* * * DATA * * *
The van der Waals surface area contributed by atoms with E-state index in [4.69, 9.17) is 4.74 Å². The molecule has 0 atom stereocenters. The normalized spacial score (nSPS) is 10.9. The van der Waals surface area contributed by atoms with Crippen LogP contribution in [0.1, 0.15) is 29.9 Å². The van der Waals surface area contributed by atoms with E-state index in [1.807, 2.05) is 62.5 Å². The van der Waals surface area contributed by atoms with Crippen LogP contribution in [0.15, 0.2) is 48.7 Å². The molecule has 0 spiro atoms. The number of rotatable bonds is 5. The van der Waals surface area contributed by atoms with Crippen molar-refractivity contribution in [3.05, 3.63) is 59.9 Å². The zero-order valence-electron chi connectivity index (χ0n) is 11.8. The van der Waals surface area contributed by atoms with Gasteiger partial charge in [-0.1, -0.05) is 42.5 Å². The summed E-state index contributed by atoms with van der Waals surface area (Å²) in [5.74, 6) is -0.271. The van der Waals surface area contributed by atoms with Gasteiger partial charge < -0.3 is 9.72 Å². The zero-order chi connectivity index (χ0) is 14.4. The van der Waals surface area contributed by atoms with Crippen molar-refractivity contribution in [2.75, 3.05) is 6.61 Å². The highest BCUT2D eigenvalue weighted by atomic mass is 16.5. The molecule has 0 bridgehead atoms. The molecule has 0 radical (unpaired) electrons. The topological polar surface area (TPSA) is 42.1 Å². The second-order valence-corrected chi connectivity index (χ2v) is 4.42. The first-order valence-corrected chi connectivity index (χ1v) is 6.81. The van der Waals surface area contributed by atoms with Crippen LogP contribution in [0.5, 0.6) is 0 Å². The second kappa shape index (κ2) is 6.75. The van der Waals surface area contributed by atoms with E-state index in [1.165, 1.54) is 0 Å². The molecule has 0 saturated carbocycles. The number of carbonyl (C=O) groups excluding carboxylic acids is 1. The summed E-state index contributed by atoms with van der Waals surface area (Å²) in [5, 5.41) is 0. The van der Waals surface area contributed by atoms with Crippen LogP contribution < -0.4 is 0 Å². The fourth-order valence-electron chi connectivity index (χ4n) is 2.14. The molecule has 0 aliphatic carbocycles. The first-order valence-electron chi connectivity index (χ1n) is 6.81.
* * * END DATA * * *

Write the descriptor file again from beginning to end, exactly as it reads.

The van der Waals surface area contributed by atoms with E-state index in [4.69, 9.17) is 4.74 Å². The molecule has 0 atom stereocenters. The normalized spacial score (nSPS) is 10.9. The van der Waals surface area contributed by atoms with Crippen LogP contribution in [0.1, 0.15) is 29.9 Å². The van der Waals surface area contributed by atoms with E-state index in [1.807, 2.05) is 62.5 Å². The van der Waals surface area contributed by atoms with Crippen LogP contribution in [0.15, 0.2) is 48.7 Å². The molecule has 0 spiro atoms. The number of rotatable bonds is 5. The van der Waals surface area contributed by atoms with Crippen molar-refractivity contribution in [3.05, 3.63) is 59.9 Å². The zero-order valence-electron chi connectivity index (χ0n) is 11.8. The van der Waals surface area contributed by atoms with Gasteiger partial charge in [-0.1, -0.05) is 42.5 Å². The summed E-state index contributed by atoms with van der Waals surface area (Å²) in [5.74, 6) is -0.271. The van der Waals surface area contributed by atoms with Gasteiger partial charge < -0.3 is 9.72 Å². The zero-order chi connectivity index (χ0) is 14.4. The van der Waals surface area contributed by atoms with Crippen molar-refractivity contribution in [2.75, 3.05) is 6.61 Å². The highest BCUT2D eigenvalue weighted by atomic mass is 16.5. The molecule has 0 bridgehead atoms. The molecule has 0 radical (unpaired) electrons. The topological polar surface area (TPSA) is 42.1 Å². The second-order valence-corrected chi connectivity index (χ2v) is 4.42. The first-order valence-corrected chi connectivity index (χ1v) is 6.81. The van der Waals surface area contributed by atoms with Crippen LogP contribution in [0.5, 0.6) is 0 Å². The second kappa shape index (κ2) is 6.75. The van der Waals surface area contributed by atoms with E-state index in [1.165, 1.54) is 0 Å². The molecule has 0 saturated carbocycles. The number of carbonyl (C=O) groups excluding carboxylic acids is 1. The summed E-state index contributed by atoms with van der Waals surface area (Å²) in [5, 5.41) is 0. The van der Waals surface area contributed by atoms with Crippen LogP contribution < -0.4 is 0 Å². The fourth-order valence-electron chi connectivity index (χ4n) is 2.14. The molecule has 0 aliphatic carbocycles. The first-order valence-electron chi connectivity index (χ1n) is 6.81.